Bill Cosby watched as the stars lined up Monday night to pay tribute to his brand of comedy that broke down racial barriers and stereotypes. He quipped that usually when a man sees his life flash before his eyes, it's for a bad reason.
"But this is all right," the 72-year-old comedian and actor said after Chris Rock and Jerry Seinfeld saluted their fellow funny man with the Mark Twain Prize for American Humor at the John F. Kennedy Center for the Performing Arts. They were joined by two co-stars from "The Cosby Show," Phylicia Rashad and Malcolm-Jamal Warner.
First lady Michelle Obama and Jill Biden, the vice president's wife, were among those at the Kennedy Center watching clips from Cosby's long career - from his classic standup routine of a visit to the dentist to dealing with the stresses of raising a large family as a TV dad.
Seinfeld and Rock shared the stage and said they followed Cosby's comedy albums as children, which inspired their own careers. Then they got lost in banter about how they could never measure up.
"I'm definitely not that funny," Seinfeld said.
"And now, we're up here in front of him," Rock said.
"I don't feel funny," Seinfeld quipped.
"Me neither," Rock said.
By then, they had no choice but to toss to a clip of Cosby's dentist routine.
"The first thing he grabs is an iron hook," Cosby begins. "Then he starts to drill and you see and smell smoke coming out of your mouth!"
Critics always point out that "The Cosby Show," which aired in the 1980s, broke new ground because it was about a successful black family with a father who's a doctor and mother, a lawyer, coping with raising five children.
Of all his accomplishments as a comedian, actor, author and television producer, Cosby said he is most proud of the show, which he carefully crafted.
On the red carpet before the show, Sinbad said he has always looked up to Cosby for breaking racial barriers and creating new opportunities for black actors and comedians.
"First of all, to have a brother on TV - with 'I Spy' - with a white co-star, that was unheard of," Sinbad said, referring to Cosby's groundbreaking 1960s adventure show which co-starred Robert Culp.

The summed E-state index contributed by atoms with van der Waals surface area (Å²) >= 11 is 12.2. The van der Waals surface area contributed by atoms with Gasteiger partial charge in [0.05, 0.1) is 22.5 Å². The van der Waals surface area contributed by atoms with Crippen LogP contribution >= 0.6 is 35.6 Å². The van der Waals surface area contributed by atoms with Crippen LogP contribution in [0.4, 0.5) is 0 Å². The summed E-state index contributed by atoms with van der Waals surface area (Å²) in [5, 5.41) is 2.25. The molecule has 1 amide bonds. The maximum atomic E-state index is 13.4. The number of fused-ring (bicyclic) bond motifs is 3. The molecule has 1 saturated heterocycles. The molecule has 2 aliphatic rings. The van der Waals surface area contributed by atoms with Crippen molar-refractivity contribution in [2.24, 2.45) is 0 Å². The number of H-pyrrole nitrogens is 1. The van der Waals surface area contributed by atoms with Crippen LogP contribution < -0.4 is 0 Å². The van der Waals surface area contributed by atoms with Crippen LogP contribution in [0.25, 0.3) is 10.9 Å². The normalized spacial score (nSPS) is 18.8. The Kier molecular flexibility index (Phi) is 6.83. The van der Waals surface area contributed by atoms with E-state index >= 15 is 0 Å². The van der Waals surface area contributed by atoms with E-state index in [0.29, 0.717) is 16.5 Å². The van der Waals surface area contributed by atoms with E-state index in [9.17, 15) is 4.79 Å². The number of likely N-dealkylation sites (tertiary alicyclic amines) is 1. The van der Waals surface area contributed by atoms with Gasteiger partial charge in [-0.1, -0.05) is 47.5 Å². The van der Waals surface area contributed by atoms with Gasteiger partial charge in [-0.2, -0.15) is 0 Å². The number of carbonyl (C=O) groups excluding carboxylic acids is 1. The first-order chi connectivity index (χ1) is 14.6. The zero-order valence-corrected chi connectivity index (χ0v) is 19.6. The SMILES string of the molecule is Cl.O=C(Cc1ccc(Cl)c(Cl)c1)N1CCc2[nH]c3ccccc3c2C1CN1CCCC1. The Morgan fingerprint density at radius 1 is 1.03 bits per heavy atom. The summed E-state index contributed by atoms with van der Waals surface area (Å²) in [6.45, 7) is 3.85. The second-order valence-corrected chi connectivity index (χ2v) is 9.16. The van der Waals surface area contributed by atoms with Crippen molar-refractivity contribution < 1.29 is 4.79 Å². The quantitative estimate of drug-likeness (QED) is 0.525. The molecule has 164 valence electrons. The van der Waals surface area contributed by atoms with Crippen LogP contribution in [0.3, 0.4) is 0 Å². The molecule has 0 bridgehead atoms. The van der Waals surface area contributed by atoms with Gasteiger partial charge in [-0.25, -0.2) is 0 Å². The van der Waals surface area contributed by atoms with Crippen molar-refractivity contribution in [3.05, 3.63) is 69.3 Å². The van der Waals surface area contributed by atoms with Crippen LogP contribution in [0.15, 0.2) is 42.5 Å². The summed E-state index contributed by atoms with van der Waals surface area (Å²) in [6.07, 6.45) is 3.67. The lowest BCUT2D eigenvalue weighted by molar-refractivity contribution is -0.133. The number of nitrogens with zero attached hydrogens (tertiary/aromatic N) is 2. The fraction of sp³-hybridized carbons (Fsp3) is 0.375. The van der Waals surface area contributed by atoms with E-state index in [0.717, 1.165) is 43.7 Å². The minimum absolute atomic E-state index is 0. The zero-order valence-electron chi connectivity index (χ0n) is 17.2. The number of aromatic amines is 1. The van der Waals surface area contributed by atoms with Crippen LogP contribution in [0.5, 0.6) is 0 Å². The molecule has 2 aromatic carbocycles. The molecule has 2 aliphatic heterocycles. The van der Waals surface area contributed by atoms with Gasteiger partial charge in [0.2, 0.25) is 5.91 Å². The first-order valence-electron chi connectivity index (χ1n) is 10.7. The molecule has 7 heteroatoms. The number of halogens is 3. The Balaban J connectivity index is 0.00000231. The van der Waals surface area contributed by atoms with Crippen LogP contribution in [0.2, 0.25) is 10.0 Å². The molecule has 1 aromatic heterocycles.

Rashad flew from London where she is in rehearsals for "Cat on a Hot Tin Roof" to be part of the show at Cosby's request. She said she has vivid memories of the hit TV show.
"It was so much fun, it really was golden," she said on the red carpet. "I looked forward to waking up every morning and rushing to work."
On stage, she recalled the chemistry she and Cosby shared as TV parents.
"We could complete each other's sentences," she said.
Warner, who played son Theo on the show, said he has been in touch with his TV dad ever since. Now, he said he is far enough removed to watch himself in reruns and said the show is a testament to Cosby's genius.
"He always said in 20 years he wanted the show to still be relevant, and here we are," Warner said.
Cosby has won other major awards, including the Presidential Medal of Freedom in 2002. Still, the Mark Twain Prize is special, he said, because Twain was the "quintessential American writer - because he held his language and his love for words in perfect American form."
The tribute will air Nov. 4 nationwide on the Public Broadcasting Service. Cosby insisted the performances at the tribute be free of profanity and that the show reflect his emphasis on education.
"The show is very, very important to me," Cosby said in an interview. "It makes me aware that as a monologist and a writer and a performer, I've done some wonderful work."
Comedian Dick Gregory said after Cosby came on the scene with "I Spy" and with his standup, promoters never again referred to Gregory as a "Negro comic."
"A billion years from now, you will be respected for what you were able to do," he said, looking up at Cosby who was seated in a balcony. "You painted words with your mouth, and they will always exist, and they will always last."